COPENHAGEN (Reuters) - Denmark’s Lundbeck (LUN.CO) has agreed to buy Alder BioPharmaceuticals (ALDR.O) in a deal valued at almost $2 billion, hoping to reap profits from a potential blockbuster migraine drug.
The move comes as Lundbeck, which specializes in treatments for illnesses such as Alzheimer’s and depression, is under pressure from patent expirations and competition from generics.
Alder, whose board unanimously approved a takeover pitched at a 79% premium to Friday’s share price close, develops preventative treatments of migraine in adults.
It submitted a license application for its eptinezumab antibody to the FDA in February.
Lundbeck expects the drug, used in intravenous infusion therapy, to be launched in the United States in the first half of 2020.
“The acquisition will accelerate and diversify Lundbeck’s revenue growth starting in 2020 as well as enhancing our antibody process development capabilities,” said Lundbeck Chief Executive Deborah Dunsire.
In a subsequent call with analysts, the CEO added that eptinezumab was a potential blockbuster drug, a term for popular drugs reaching annual sales of at least $1 billion.
Lundbeck shares fell 3% at Monday’s market open, but were up 4.5% at 1020 GMT following the call with analysts.
It is offering an upfront payment of $18 per Alder share, plus an additional $2 per share contingent upon approval of eptinezumab by the European Medicines Agency.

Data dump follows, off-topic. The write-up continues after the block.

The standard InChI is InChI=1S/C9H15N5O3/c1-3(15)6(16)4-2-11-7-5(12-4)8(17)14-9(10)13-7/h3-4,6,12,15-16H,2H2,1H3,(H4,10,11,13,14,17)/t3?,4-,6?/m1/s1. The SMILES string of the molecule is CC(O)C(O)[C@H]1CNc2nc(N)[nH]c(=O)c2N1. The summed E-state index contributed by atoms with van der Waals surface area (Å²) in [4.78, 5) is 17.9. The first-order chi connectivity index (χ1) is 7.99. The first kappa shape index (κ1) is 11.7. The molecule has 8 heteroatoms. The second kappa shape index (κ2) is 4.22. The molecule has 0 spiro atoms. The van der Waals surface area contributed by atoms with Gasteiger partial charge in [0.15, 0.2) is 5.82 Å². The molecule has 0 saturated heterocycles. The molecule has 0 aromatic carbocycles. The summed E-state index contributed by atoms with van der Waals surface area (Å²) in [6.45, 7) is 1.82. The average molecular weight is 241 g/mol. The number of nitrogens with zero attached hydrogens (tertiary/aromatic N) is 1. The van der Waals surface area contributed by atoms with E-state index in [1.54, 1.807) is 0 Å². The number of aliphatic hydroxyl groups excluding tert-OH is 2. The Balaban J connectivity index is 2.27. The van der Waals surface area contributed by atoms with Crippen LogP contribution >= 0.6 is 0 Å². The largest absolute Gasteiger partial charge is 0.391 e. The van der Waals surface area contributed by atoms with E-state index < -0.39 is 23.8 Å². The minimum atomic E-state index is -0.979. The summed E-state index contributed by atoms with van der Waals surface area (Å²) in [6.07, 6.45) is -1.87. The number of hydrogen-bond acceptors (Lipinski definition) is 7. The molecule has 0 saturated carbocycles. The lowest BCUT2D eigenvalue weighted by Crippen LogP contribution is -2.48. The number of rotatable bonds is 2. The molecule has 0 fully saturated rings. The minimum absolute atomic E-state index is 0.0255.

Lundbeck said it expects the deal, to be funded through cash and bank financing, to close in the fourth quarter of this year.
Lundbeck, which bought U.S.-based research hub Abide Therapeutics in a $250 million deal May, will continue to look for new takeover and licensing opportunities as well as partnerships, Dunsire said.
Copenhagen-based Lundbeck, founded in 1915 as a trading company, began developing and producing pharmaceutical products in the 1930s. It is 70% owned by the Lundbeck Foundation, one of Denmark’s biggest industrial foundations.
Roughly 39 million Americans suffer from migraine headaches, according to the Migraine Research Foundation.
Annual global drug sales to treat migraines could total $8.7 billion by 2026, according to the GlobalData analytics firm.
If the transaction, valued at up to $1.95 billion, is closed on Nov. 1, the company expects transaction costs of about 200 million Danish crowns ($30 million) and integration and retention costs of 400-500 million crowns.
In the same scenario, Lundbeck said it would pay two months of Alder’s operating costs, seen at around 325-400 million crowns.
Lundbeck expects to submit the eptinezumab antibody for regulatory approval in the European Union during 2020, and later in China and Japan.
Reporting by Nikolaj Skydsgaard; editing by Himani Sarkar and Keith Weir